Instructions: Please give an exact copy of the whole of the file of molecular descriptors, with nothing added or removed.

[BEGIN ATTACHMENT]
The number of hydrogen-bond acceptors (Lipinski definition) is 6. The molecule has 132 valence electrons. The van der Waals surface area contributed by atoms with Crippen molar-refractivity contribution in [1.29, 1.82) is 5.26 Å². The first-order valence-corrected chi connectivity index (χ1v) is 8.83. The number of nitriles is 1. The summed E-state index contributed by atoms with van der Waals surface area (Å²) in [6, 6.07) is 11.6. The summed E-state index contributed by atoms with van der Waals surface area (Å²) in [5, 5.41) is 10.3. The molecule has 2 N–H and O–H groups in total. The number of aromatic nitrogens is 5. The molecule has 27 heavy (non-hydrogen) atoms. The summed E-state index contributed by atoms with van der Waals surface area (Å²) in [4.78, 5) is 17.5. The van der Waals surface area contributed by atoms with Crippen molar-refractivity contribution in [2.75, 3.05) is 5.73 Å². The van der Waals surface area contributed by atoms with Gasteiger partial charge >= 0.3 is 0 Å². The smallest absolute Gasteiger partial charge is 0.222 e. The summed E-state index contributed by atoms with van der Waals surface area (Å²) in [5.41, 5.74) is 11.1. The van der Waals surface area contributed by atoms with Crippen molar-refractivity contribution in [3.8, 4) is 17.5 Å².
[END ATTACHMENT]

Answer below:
The number of hydrogen-bond acceptors (Lipinski definition) is 6. The molecule has 132 valence electrons. The van der Waals surface area contributed by atoms with Crippen molar-refractivity contribution in [1.29, 1.82) is 5.26 Å². The first-order valence-corrected chi connectivity index (χ1v) is 8.83. The number of nitriles is 1. The summed E-state index contributed by atoms with van der Waals surface area (Å²) in [6, 6.07) is 11.6. The summed E-state index contributed by atoms with van der Waals surface area (Å²) in [5, 5.41) is 10.3. The molecule has 2 N–H and O–H groups in total. The number of aromatic nitrogens is 5. The molecule has 27 heavy (non-hydrogen) atoms. The summed E-state index contributed by atoms with van der Waals surface area (Å²) in [4.78, 5) is 17.5. The van der Waals surface area contributed by atoms with Crippen molar-refractivity contribution in [2.75, 3.05) is 5.73 Å². The van der Waals surface area contributed by atoms with Gasteiger partial charge >= 0.3 is 0 Å². The smallest absolute Gasteiger partial charge is 0.222 e. The summed E-state index contributed by atoms with van der Waals surface area (Å²) in [5.41, 5.74) is 11.1. The van der Waals surface area contributed by atoms with Crippen molar-refractivity contribution in [3.8, 4) is 17.5 Å².